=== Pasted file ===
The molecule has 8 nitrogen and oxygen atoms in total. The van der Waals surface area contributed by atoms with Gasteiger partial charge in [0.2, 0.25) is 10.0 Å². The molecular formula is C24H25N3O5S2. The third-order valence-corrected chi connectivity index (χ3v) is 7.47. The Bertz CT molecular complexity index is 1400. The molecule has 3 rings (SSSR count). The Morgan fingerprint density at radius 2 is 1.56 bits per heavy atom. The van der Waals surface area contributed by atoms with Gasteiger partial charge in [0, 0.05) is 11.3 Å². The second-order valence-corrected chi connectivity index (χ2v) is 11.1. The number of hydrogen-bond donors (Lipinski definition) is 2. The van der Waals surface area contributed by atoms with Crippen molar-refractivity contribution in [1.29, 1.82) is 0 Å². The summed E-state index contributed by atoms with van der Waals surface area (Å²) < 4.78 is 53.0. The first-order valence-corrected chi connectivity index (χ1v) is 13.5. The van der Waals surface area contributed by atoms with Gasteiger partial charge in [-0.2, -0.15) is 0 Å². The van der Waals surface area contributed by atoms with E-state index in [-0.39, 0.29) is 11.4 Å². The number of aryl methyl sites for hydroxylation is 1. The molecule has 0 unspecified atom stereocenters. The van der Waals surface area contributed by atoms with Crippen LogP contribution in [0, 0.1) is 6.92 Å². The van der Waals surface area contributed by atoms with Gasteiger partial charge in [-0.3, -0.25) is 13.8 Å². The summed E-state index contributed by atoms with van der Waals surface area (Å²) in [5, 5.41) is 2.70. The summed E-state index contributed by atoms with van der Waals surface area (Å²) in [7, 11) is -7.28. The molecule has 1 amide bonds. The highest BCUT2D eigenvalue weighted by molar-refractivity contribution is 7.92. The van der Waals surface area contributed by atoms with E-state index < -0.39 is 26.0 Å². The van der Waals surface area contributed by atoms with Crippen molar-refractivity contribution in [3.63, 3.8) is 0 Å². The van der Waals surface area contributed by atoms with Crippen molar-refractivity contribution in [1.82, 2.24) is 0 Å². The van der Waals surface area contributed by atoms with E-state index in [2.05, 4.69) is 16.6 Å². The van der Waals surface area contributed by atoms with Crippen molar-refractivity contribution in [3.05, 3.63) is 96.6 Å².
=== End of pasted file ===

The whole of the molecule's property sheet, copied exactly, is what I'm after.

The molecule has 8 nitrogen and oxygen atoms in total. The van der Waals surface area contributed by atoms with Gasteiger partial charge in [0.2, 0.25) is 10.0 Å². The molecular formula is C24H25N3O5S2. The third-order valence-corrected chi connectivity index (χ3v) is 7.47. The Bertz CT molecular complexity index is 1400. The molecule has 3 rings (SSSR count). The Morgan fingerprint density at radius 2 is 1.56 bits per heavy atom. The van der Waals surface area contributed by atoms with Gasteiger partial charge in [0, 0.05) is 11.3 Å². The second-order valence-corrected chi connectivity index (χ2v) is 11.1. The number of hydrogen-bond donors (Lipinski definition) is 2. The van der Waals surface area contributed by atoms with Crippen molar-refractivity contribution in [1.29, 1.82) is 0 Å². The summed E-state index contributed by atoms with van der Waals surface area (Å²) < 4.78 is 53.0. The first-order valence-corrected chi connectivity index (χ1v) is 13.5. The van der Waals surface area contributed by atoms with Gasteiger partial charge in [-0.2, -0.15) is 0 Å². The van der Waals surface area contributed by atoms with E-state index in [-0.39, 0.29) is 11.4 Å². The number of aryl methyl sites for hydroxylation is 1. The molecule has 0 unspecified atom stereocenters. The van der Waals surface area contributed by atoms with Crippen LogP contribution in [0, 0.1) is 6.92 Å². The van der Waals surface area contributed by atoms with Gasteiger partial charge in [-0.3, -0.25) is 13.8 Å². The summed E-state index contributed by atoms with van der Waals surface area (Å²) in [5, 5.41) is 2.70. The summed E-state index contributed by atoms with van der Waals surface area (Å²) in [7, 11) is -7.28. The molecule has 1 amide bonds. The highest BCUT2D eigenvalue weighted by molar-refractivity contribution is 7.92. The van der Waals surface area contributed by atoms with E-state index < -0.39 is 26.0 Å². The van der Waals surface area contributed by atoms with Crippen molar-refractivity contribution in [3.63, 3.8) is 0 Å². The van der Waals surface area contributed by atoms with Crippen molar-refractivity contribution in [1.82, 2.24) is 0 Å². The van der Waals surface area contributed by atoms with E-state index in [2.05, 4.69) is 16.6 Å². The van der Waals surface area contributed by atoms with Crippen molar-refractivity contribution in [3.05, 3.63) is 96.6 Å².